In Defence Of “Internet” Friendship

“So, where did you meet your friend ___?”

“We used to post to the same blindness forum, and–”

“Oh…so not, like, a friend friend.”

“A friend friend?”

“You know, like a…real friend. Someone you actually know.”

Friendships forged through online interaction have gained considerable legitimacy since I was a young teenager first experiencing the internet, but it’s dismaying how often online friends are casually dismissed by people of all ages. Apparently, there was an authoritative friendship conference several years ago that resulted in an unofficial friendship hierarchy, which influences the way friendship is viewed by everyone ranging from seniors to high schoolers.

According to this mystical hierarchy, you can’t measure a friendship in love, but rather in geography. If you only see your childhood friend once a year for a quick coffee and cursory catchup, that still ranks higher than an “internet” friend whom you haven’t met in person but with whom you communicate daily. Friends who live across the street usually carry more weight with people than a friend who lives across the world, regardless of intimacy, frequency of communication, and overall satisfaction derived from the friendship. (This also applies to romantic relationships, as I learned to my immense chagrin while dating men I’d met online.)

Besides the fact that I find this arbitrary standard inflexible and anachronistic, I also feel it comes down heavily on disabled people, who seem to have an especially large number of online friends. Anyone experiencing loneliness, isolation, and/or a lack of typical social opportunities can benefit from online social networks, and reducing internet interactions to something pale and second-rate targets a population that is already marginalized. While many disabled people can and do seek social opportunities within their geographical sphere, the internet is an enticing place where the playing field feels more equal and the supportive communities are numerous.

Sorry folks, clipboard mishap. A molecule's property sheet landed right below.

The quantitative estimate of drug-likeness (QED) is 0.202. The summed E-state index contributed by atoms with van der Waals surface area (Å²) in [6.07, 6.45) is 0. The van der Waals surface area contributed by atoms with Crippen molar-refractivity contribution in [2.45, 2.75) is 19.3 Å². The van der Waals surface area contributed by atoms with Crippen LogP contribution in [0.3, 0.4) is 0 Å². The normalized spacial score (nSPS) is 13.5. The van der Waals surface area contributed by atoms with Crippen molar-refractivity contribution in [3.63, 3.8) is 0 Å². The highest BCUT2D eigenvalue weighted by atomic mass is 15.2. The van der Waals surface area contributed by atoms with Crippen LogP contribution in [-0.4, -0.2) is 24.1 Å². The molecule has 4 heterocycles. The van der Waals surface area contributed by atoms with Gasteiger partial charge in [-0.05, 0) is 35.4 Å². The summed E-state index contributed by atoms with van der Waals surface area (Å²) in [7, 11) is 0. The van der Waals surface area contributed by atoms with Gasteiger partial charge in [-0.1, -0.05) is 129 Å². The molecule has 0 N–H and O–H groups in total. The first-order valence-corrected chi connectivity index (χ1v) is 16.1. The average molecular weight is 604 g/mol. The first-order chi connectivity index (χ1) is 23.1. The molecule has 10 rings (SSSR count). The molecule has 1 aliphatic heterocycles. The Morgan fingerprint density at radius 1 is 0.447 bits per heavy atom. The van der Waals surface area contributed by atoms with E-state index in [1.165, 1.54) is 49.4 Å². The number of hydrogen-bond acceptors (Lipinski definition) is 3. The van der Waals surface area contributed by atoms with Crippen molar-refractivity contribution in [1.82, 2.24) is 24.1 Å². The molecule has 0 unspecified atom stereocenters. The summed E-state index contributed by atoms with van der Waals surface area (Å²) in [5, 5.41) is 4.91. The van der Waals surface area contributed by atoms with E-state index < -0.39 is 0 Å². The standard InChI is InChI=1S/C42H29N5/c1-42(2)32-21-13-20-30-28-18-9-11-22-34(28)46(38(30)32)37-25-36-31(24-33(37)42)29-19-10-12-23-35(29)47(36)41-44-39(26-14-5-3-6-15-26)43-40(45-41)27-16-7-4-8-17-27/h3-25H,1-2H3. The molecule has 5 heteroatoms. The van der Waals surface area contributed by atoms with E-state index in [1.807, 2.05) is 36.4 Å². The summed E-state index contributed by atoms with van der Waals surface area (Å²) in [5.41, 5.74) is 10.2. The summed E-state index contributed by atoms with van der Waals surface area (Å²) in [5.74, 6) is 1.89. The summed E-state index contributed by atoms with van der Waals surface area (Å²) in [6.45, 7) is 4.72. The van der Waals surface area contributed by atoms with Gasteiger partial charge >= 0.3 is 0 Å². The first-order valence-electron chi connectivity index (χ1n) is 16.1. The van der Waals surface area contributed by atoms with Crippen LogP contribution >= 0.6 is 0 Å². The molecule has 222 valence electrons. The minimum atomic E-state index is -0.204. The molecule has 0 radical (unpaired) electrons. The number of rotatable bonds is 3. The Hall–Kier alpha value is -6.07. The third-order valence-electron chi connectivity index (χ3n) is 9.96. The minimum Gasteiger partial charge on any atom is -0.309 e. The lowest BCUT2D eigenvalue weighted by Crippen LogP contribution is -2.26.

My isolated childhood is a living advertisement for the value of online friends. I was an introspective soul who struggled to make friends in traditionally-accepted ways, and internet social circles were far easier for me to embrace. Online, I didn’t have to be the awkward, introverted blind girl. I could talk to people who were older and wiser than me, share resources with fellow blind peers, and enjoy a sense of social freedom that couldn’t be found in my small-town ecosystem. I treasured the offline friends I did make, but they didn’t offer the diversity and understanding I found online.

Now, as my life becomes busier and my chronic pain limits my social activities, I appreciate my supportive online network of disabled and non disabled friends more than ever. The love, encouragement, assistance, and companionship they offer are as real and meaningful as anything provided by my equally-adored offline friends. As my heart breaks with the death of an online friend’s husband, and soars with joy at another online friend’s success at work, I do not doubt the gravity and significance of friendships conducted and sustained via the internet.